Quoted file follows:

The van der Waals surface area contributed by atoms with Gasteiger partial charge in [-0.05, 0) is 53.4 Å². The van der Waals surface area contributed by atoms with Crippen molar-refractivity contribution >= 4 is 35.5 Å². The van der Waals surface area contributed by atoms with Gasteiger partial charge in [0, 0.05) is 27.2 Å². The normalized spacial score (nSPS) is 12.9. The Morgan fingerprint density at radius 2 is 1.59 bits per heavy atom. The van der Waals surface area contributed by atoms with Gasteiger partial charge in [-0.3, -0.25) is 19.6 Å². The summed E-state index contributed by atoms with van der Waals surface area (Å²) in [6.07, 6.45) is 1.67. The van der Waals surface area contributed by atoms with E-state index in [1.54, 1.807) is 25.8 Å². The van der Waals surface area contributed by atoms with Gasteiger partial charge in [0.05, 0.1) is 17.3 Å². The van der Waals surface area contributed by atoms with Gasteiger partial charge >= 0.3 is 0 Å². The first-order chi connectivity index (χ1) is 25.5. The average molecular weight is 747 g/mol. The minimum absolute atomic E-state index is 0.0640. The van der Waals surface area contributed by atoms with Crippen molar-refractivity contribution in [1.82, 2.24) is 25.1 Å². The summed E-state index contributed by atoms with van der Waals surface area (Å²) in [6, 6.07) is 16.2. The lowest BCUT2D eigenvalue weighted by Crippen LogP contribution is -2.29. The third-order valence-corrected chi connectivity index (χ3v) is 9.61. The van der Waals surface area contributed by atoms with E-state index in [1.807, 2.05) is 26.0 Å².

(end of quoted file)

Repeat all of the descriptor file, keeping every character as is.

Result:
The van der Waals surface area contributed by atoms with Gasteiger partial charge in [-0.05, 0) is 53.4 Å². The van der Waals surface area contributed by atoms with Crippen molar-refractivity contribution >= 4 is 35.5 Å². The van der Waals surface area contributed by atoms with Gasteiger partial charge in [0, 0.05) is 27.2 Å². The normalized spacial score (nSPS) is 12.9. The Morgan fingerprint density at radius 2 is 1.59 bits per heavy atom. The van der Waals surface area contributed by atoms with Gasteiger partial charge in [-0.3, -0.25) is 19.6 Å². The summed E-state index contributed by atoms with van der Waals surface area (Å²) in [6.07, 6.45) is 1.67. The van der Waals surface area contributed by atoms with E-state index in [1.54, 1.807) is 25.8 Å². The van der Waals surface area contributed by atoms with Gasteiger partial charge in [0.05, 0.1) is 17.3 Å². The van der Waals surface area contributed by atoms with Gasteiger partial charge >= 0.3 is 0 Å². The first-order chi connectivity index (χ1) is 25.5. The average molecular weight is 747 g/mol. The minimum absolute atomic E-state index is 0.0640. The van der Waals surface area contributed by atoms with Crippen molar-refractivity contribution in [1.82, 2.24) is 25.1 Å². The summed E-state index contributed by atoms with van der Waals surface area (Å²) in [6, 6.07) is 16.2. The lowest BCUT2D eigenvalue weighted by Crippen LogP contribution is -2.29. The third-order valence-corrected chi connectivity index (χ3v) is 9.61. The van der Waals surface area contributed by atoms with E-state index in [1.807, 2.05) is 26.0 Å².